The coffee reduces redness and puffiness (as well as even just the smell making me feel more awake) and exfoliates along with the salt. The oil moisturises your skin while the lemon juice provides a jolt of vitamin c. Everything you need for that glowing and awake feeling!
Is there any joy greater than splitting open a perfectly cooked jacket potato, loading it with butter and cheese, and digging in? Well okay – I can think of a few things, but it’s pretty high up on the list. But I’ve been burnt (literally and figuratively) many times before by bad jacket potatoes. You need not fear – follow my fool-proof method before and enjoy delicious jacket potatoes every time!
Put your oven on to heat to 200oC. Take one ‘fist-sized’ potato per person (unless you’ve got small hands like me – in which case size up), and pierce repeatedly with a small sharp knife. Spray with oil (drizzle/rub some oil on if you don’t have a fancy spray one) and sprinkle generously with salt.
Then (and here comes the nippy trick), stick a metal skewer right through each potato. The idea is the skewers heat up in the oven and transfer more heat to the middle of the potatoes, so your cooking time is reduced. Normally I would cook these potatoes for 2hrs+, but with the skewers in, they can be done within 60mins!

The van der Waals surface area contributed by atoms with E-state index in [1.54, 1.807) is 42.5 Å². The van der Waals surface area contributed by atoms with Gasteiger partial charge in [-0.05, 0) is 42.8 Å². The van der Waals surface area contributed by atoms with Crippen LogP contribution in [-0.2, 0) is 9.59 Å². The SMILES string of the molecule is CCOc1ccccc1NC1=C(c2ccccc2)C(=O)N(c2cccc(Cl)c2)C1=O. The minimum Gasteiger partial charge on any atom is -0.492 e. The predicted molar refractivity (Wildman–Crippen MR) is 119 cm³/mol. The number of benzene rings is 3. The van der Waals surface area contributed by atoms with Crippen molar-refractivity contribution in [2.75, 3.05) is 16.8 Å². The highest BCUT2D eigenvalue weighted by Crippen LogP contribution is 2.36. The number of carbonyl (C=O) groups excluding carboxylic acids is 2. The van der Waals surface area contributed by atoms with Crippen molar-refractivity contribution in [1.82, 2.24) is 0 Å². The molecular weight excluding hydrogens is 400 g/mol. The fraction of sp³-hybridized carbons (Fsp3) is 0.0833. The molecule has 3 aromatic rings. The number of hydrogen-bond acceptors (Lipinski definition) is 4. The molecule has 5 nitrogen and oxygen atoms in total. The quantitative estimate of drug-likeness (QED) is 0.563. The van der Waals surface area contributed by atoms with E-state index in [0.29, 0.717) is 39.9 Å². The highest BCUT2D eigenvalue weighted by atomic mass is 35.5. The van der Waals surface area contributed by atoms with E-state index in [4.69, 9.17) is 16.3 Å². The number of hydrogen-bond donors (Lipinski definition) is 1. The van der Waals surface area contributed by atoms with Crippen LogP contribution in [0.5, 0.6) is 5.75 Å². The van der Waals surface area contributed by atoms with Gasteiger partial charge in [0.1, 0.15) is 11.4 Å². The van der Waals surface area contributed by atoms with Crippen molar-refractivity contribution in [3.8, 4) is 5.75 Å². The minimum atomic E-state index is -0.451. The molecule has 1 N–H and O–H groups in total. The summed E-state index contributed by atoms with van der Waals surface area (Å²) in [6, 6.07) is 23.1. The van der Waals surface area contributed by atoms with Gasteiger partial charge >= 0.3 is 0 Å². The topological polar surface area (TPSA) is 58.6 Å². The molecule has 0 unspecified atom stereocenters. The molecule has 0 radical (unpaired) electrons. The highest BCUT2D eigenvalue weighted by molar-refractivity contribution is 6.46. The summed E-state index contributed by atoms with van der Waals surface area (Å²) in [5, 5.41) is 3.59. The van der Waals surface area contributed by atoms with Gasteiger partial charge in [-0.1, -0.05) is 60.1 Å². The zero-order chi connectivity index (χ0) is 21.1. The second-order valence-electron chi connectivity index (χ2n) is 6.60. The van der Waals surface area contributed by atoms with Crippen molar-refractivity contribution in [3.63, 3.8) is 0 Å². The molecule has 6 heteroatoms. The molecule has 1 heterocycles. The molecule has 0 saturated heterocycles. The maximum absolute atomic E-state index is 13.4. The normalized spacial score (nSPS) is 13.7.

Then pop your potatoes in the oven (uncovered – no tin foil here!) for 60-90mins, depending on size, and they should come out crispy on the outside and super fluffy in the middle.
A final little hint for you – to get the potatoes off the (now hot – so be careful!) skewers, slide it off using a fork.
So – what toppings do you like on your potato?
There’s something about the sustained presence of sunlight in the mornings that makes me want to eat fruit and yoghurt and healthy, summery items for breakfast. Breakfast bircher is perfect because:
- it’s filling
- it’s chilled
- you prepare it the night before
- it’s adaptable
- it’s simple
Have I convinced you yet? Well here’s how I make mine